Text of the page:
Join Dennis Taylor for an in-depth discussion in this video Using the Remove Duplicates command, part of Excel 2011 for the Mac: Managing and Analyzing Data.
- We're looking at a worksheet called List With Duplicates, and you might already have seen that it looks as if the information in rows four and five are identical. Certainly the same name, same building, same department, and then we see it's the same ID and phone number and so on all the way across. And, of course, we'd like to get rid of these. Now, typically we don't know how to find these, although we can certainly, by sorting data, usually bring them together. Now, if I go to the bottom of the list here by simply clicking on one of the cells, and then double-clicking the bottom edge, we see there are 762 rows.
Here's another duplicate down here by the way, Edward Hayes. Now, we've located these because we sorted the data and they appear together, but the feature we're about to show you, Remove Duplicates, doesn't necessarily require that these records be next to one another. I'm going to double-click the top edge of the cell to go back up top. And actually before showing you the feature, I'm going to move one of these entries here a few rows away, just to make the point that the data doesn't have to be adjacent, the two sets of data that are identical, don't have to be adjacent to one another.
So, after selecting these cells, I'm going to drag the bottom edge of this downward with the Shift key, just down a few rows, just to point out that the data's not adjacent to the other duplicate. So, all we need to do is select the entire data. Now, let's say beforehand you've made sure there are no empty rows within the data, no empty columns within the data, simply click on any cell in the data and press Command A. Then, on the data tab of the ribbon, here's the choice Remove Duplicates.
And within the Remove Duplicates dialogue box, possibly we will select all the columns, that would make sense. You could possibly say, "Why don't we just select "columns A, B, C, D and E? "That would be enough because everything else..." If those were duplicated, we'd know we got a problem. Let's just do that. But, why not select them in this down here. And notice, ahead of time, we see the entry, "20 Duplicates Found, 742 Unique Values Will Remain." Remember, we did have 762 rows there. Let's Remove Duplicates.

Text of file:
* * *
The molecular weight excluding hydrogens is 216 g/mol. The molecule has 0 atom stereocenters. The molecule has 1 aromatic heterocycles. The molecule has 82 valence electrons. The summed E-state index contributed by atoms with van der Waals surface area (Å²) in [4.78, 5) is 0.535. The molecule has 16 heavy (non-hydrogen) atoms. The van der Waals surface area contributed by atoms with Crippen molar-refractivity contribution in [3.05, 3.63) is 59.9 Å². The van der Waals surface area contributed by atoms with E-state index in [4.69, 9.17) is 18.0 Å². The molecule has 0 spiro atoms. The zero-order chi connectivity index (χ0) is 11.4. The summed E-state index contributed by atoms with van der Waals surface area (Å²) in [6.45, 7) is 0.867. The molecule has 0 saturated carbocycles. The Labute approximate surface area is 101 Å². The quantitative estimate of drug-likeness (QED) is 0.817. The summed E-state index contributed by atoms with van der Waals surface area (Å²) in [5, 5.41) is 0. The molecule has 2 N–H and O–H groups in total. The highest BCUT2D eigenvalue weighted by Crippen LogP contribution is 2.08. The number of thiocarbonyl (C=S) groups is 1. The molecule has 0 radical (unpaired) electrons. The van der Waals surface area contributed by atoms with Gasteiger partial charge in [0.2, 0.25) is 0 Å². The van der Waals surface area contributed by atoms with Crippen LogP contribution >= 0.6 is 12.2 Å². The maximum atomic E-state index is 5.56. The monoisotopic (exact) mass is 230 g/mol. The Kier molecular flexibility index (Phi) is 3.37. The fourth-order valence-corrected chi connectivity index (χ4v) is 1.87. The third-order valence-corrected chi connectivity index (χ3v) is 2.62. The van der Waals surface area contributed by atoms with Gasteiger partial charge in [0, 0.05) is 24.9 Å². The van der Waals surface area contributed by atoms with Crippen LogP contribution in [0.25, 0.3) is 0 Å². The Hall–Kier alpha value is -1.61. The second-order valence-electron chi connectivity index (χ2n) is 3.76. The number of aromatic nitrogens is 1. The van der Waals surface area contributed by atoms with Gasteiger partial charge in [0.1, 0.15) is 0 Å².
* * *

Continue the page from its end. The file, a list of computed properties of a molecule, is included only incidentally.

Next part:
Keep an eye on Juan Bishop in row four, that's going to stay there. There's a Juan Bishop in row eight, that's going to disappear, and there it is. And at the bottom of the list, Row 742, only one Edward Hayes there. So, we've eliminated the duplicates with that feature called Remove Duplicates. It didn't identify which ones were duplicated, many times we don't care, but the feature works pretty smoothly and easily, Remove Duplicates. And it's a recurring problem that many of us have these days as we frequently download data, get data from other sources and we didn't create it, and sometimes data, along the way, gets duplicated, we don't know how necessarily, we don't care, we simply want to get rid of the duplicates, and this is the way we do it.
Remove Duplicates found on the data tab.
- Multiple-key sorting
- Sorting columns left-to-right
- Filtering columns
- Creating a top-ten list with values or percentages
- Using Advanced Filter for complex filters
- Setting up subtotals
- Using the Remove Duplicates command
- Using SUMIF, COUNTIF, and related functions
- Working with the database functions, such as DSUM and DMAX